I am taking a break from doing some homework to take a minute and share with you why I have realized that I am a nerd, a geek of sorts. The homework I was working on was writing a progress note for my internship class tomorrow. Many of you know, I am wrapping up (in my last term!!) of a master’s in mental health counseling. I am taking my final class, internship, and we have to turn in progress notes similar to what we would have to keep in our client files while in real practice as a counselor. You may or may not be aware recently the Diagnostic and Statistical Manual of Mental Disorders was updated to its fifth edition, the DSM 5. I have spent my entire counseling educational career learning the fourth edition.
Now I am learning the DSM 5.
Don’t misunderstand me, I am not complaining. At first, I thought this would suck… but as I get into it I think exactly the opposite. I am reading it… from the beginning and not just turning the ‘relevant’ pages I need at the moment. I started reading it for fun the other day. Yep, I’m that guy.
Back to my homework, which took longer than it should because I was just reading and reading regarding some of the disorders that were updated in the DSM 5. This is where my neediness or meekness comes out. Who reads the DSM 5 for fun?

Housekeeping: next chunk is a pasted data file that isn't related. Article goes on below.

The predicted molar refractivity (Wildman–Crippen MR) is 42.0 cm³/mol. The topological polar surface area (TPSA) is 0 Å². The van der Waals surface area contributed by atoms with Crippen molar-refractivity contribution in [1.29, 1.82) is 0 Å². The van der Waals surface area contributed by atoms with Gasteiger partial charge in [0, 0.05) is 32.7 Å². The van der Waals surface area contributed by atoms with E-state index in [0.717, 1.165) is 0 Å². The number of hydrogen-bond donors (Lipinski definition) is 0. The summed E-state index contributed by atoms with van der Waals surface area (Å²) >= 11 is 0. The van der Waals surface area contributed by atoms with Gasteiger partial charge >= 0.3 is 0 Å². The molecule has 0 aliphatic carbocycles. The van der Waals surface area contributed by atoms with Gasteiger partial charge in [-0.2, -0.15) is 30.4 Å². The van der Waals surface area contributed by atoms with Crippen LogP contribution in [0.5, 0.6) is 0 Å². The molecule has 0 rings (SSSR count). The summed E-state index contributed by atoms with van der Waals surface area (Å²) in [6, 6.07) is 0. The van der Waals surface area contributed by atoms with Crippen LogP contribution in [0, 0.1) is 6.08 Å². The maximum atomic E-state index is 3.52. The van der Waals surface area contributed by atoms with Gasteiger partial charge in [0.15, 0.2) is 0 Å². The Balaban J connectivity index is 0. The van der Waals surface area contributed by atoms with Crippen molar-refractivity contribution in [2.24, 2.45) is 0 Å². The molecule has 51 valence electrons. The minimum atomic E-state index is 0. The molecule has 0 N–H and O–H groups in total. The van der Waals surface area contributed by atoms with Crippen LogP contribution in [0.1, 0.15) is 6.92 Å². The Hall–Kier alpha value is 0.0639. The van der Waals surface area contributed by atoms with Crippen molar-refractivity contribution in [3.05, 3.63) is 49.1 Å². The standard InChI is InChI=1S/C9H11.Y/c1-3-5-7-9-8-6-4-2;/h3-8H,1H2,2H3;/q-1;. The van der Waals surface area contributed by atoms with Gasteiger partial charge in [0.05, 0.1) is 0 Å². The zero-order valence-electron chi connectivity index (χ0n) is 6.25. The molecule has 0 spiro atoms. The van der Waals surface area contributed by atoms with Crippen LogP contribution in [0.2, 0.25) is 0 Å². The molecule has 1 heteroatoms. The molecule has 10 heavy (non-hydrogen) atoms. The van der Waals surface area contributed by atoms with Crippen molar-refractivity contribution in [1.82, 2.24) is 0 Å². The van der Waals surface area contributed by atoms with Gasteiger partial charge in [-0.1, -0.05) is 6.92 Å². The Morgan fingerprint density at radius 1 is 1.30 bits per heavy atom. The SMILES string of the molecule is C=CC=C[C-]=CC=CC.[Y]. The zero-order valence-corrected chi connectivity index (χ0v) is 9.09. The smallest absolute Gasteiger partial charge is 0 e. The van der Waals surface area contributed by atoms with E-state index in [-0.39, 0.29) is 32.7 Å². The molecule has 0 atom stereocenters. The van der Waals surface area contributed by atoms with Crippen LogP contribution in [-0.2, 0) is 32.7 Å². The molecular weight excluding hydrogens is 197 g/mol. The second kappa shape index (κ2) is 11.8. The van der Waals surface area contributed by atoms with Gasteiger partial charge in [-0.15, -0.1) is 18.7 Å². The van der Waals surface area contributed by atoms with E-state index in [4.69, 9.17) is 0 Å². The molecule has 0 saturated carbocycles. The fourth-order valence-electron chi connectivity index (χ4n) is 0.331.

It would be like reading a dictionary or encyclopedia because there wasn’t much else to do with your time. Well, not quite that bad, but close. I’m reading it for a couple of reasons. First, I have to know the DSM 5 in and out in order to be able to take a state licensure exam and pass it. Secondly, I would like to understand the edits made to improve the usefulness of the DSM 5. What better way to understand it than to read it?
From what I can tell (this is in no way an assessment or review of the DSM 5) efforts were made to streamline the DSM 5 and makes its implementation in clinical practice easier and more efficient. It would appear as though I have already drank the kool aid and decided I like it and want more. Lots more.
That’s ok. There is nothing wrong with embracing or accepting the changes that have come our way in the mental health community. The DSM 5 is here to stay whether we like it or not. Change is always hard, even when the change is very good, needed and necessary. I have concluded I am going to keep an open mind regarding the usefulness of the DSM 5 and read it to learn it. Does this make me a mental health geek/ nerd? Maybe. Frankly, I don’t know of any of classmates who are reading the DSM 5 for the sheer pleasure and enjoyment of it.
What can I say? I stand out from the crowd. I do things differently than others.
And that I am very ok with.